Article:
What's the forecast for business energy prices?

By: Lauren Pope

Date: 4 October 2012

What's the forecast for business energy prices/power line{{}}‘What’s going to happen to energy prices?’ If I had pound for every time I was asked that question (or if I had the answer, for that matter) I’d be a rich woman.

It’s impossible to predict exactly how much business energy prices will go up or down by, but it is possible to make an educated guess. And if you asked me to make an educated guess, I’d say that business energy prices are probably going to go up this autumn.

Why? Well, there have been three clues:

  1. The Bank of England’s Inflation Report warned that an increase in distribution costs could push up energy prices in the autumn.
  2. SSE announced that it would be putting up prices for domestic customers from October, blaming rising distribution costs and wholesale energy prices.
  3. Average business energy prices went up ever-so-slightly in August (we’re talking a difference of £19.16 a year or 0.74%) after falling for the preceding three months.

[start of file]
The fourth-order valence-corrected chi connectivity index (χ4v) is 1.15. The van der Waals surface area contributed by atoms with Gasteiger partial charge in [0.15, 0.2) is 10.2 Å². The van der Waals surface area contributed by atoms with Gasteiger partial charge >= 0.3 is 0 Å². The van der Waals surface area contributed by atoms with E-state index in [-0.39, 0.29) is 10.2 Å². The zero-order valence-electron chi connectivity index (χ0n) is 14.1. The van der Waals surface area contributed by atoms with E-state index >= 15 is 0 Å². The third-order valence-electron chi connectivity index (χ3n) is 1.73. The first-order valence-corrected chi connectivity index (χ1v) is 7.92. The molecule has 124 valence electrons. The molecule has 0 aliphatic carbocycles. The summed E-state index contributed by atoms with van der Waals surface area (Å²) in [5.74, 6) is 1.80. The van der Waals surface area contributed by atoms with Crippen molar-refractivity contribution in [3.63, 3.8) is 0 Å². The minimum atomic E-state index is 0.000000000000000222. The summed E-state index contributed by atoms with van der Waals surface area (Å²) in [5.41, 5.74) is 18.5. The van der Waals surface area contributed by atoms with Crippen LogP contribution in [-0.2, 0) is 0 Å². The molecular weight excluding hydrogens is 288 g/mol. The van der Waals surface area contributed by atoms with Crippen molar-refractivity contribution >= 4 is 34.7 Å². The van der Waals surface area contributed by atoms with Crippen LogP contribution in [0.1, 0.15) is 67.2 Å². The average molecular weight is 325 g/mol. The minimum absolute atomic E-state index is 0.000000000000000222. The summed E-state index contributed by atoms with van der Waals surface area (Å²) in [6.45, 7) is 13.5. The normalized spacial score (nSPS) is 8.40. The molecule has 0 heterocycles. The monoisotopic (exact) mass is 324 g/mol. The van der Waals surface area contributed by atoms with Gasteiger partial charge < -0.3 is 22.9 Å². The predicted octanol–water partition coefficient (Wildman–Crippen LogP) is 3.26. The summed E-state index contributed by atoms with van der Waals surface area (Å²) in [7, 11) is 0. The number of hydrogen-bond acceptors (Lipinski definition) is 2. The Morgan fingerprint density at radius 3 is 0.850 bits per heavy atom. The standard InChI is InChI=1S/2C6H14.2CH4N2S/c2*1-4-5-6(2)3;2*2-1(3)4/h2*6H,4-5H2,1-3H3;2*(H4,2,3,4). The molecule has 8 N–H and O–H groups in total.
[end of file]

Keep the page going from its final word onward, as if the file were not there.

Many start-ups are running a tight ship budget-wise, but there’s no need to panic or feel like a massive hike in your bills is inevitable - if you’re smart you can shield yourself from prices rises if they do materialise.

If you’ve already got an energy contract, check how long it’s got left to run. If it’s three months or less, you could actually sign your new one now and take advantage of the current low rates. If prices do rise in the autumn, you’ll be laughing, having side-stepped an increase in your bills.

You could also consider a two or three year contract. Long-term contracts tend to be a little more expensive than 12 month ones, but if prices are on the rise, then locking in for a long time could prove to be a very good decision, and help you to budget better for the future. If you’re planning changes to your business that would mean a dramatic jump in your energy usage but not a change in premises (for example buying a lot of energy-intensive equipment) then a long-term contract might not be the best choice, because you may need to switch to a different kind of tariff.

Finally, if you’re not in a position to switch now, don’t resign yourself to higher bills. When your contract is due to end, use a business energy broker to get quotes from lots of different energy suppliers - you could find that there are big savings to be made by shopping around.

Lauren Pope is editor at Energy Forecaster, a site dedicated to helping businesses work out which way the wind is blowing on energy issues.

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